Real estate services and investment management company Jones Lang LaSalle comfortably beat analyst estimates with its fourth-quarter results and signaled improving conditions within the commercial real estate market. The company offers a range of services across the industry, and as such, it's a useful barometer of global real estate conditions. So let's take a closer look at its earnings and see why the stock surged after results.
The numbersBefore delving into the details, a brief summary of earnings versus expectations:
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- Fourth-quarter non-GAAP earnings per share were $4.30, versus analyst estimates of $3.85.
- Fourth-quarter revenue was $1.75 billion, versus analyst estimates of $1.68 billion.
Given the sluggish and uneven pace of the global recovery since 2009, it's rare that a company reports strong results across all its service lines and geographies, but Jones Lang LaSalle just did it. To see how the company makes money, here's a breakout of earnings before interest, tax, depreciation, and amortization, or EBITDA, for the full year.
Source: Jones Lang LaSalle presentations. EBITDA data is in thousands.
The fact that fourth-quarter real estate services growth was stronger than full-year growth is an indication that its end markets accelerated toward the end of the year. Indeed, on the earnings call, management gave its estimate for a global office vacancy rate at the end of the year of 12.7% -- a figure notably below the 12.9% assumed in its previous outlooks. It's also below its global office vacancy rate estimates for 2012 and 2013 of 13.1% and 13.2%, respectively.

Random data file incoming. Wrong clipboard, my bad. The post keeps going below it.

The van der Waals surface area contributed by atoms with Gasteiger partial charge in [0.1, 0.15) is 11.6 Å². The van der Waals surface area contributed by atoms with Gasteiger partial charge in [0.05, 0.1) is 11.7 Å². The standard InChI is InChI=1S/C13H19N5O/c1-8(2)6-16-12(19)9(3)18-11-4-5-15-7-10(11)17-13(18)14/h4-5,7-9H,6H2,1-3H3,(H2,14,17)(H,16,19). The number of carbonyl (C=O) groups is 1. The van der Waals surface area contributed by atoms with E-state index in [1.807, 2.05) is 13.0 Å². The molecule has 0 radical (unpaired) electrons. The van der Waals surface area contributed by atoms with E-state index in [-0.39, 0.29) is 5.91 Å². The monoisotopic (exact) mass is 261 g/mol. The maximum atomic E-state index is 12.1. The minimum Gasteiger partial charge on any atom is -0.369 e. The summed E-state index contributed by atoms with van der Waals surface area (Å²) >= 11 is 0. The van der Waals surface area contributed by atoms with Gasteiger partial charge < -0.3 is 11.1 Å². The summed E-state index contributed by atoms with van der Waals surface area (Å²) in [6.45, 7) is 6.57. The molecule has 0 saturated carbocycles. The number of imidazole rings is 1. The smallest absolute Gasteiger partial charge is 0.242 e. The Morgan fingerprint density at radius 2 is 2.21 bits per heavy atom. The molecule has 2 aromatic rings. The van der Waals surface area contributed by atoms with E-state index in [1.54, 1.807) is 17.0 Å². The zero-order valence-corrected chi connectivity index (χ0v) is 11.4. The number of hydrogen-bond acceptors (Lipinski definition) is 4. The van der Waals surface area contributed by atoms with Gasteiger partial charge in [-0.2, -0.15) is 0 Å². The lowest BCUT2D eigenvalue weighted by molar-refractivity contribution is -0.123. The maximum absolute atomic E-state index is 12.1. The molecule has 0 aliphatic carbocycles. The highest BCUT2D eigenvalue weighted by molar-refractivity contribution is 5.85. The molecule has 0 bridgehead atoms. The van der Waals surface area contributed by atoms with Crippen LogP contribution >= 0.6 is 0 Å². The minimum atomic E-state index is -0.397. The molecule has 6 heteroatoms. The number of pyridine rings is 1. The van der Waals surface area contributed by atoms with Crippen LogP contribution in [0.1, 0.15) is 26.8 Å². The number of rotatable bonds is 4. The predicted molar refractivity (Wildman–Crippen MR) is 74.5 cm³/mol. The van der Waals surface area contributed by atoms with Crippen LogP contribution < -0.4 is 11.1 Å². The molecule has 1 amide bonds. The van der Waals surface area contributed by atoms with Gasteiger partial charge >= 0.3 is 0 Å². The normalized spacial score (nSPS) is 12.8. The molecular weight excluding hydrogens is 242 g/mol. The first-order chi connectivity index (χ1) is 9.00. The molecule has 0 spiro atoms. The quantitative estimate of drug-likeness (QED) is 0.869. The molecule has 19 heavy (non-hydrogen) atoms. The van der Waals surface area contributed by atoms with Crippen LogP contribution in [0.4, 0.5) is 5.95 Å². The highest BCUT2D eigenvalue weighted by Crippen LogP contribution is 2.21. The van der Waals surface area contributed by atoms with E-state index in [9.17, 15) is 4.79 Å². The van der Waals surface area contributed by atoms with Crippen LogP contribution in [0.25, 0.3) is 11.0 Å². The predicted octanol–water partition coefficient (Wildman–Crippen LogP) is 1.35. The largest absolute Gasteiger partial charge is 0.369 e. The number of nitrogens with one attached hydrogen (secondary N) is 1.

Strength across the boardA lowering in the global office vacancy rate -- the percentage of available office units that are unoccupied -- is a good thing, because it implies a pick-up in leasing market activity. In turn, an increase in leasing market activity implies that the company can increase revenue across all its real estate services. For example, as more offices get leased, so the demand for property and facilities management services should increase. Indeed, all its real estate services managed to increase revenue handsomely in the fourth quarter.
Source: Jones Lang LaSalle presentations. Fee revenue data is in millions.
Ongoing strength in LaSalle Investment ManagementAs the data in the first table demonstrates, LaSalle Investment Management earnings growth has been strong recently, with fourth-quarter adjusted EBITDA coming in with a nearly 42% increase. LaSalle Investment Management operates independently but is fully owned by Jones Lang LaSalle. Its main activity is managing capital for major pension funds, insurance companies, governments, and other wealth organizations.
A recovering commercial real estate market helped incentive fees rise by $91 million to $105 million. In fact, this increase was responsible for 70.5% of the increase in the segment's revenue. While this kind of growth will be hard to replicate in the future -- after all, the comparisons just got harder -- readers should note that assets under management, or AUM, rose 12.6% to $53.6 billion. In a nutshell, AUM is the benchmark metric of any asset manager. The more AUM an investment firm has, the more its potential to earn future fees.
The bottom lineAll told, this was a strong report from the company, and management sounded an upbeat tone on the earnings call. There are pockets of weakness in the global market, with management predicting falls in capital and rental values of prime offices in Mumbai, Sao Paulo, and Moscow, but the overall outlook is positive for Jones Lang LaSalle, and for the global commercial real estate market.
The article Jones Lang LaSalle (JLL) Easily Beats Estimates originally appeared on Fool.com.
Lee Samaha has no position in any stocks mentioned. The Motley Fool recommends Jones Lang LaSalle. Try any of our Foolish newsletter services free for 30 days. We Fools may not all hold the same opinions, but we all believe that considering a diverse range of insights makes us better investors. The Motley Fool has a disclosure policy.
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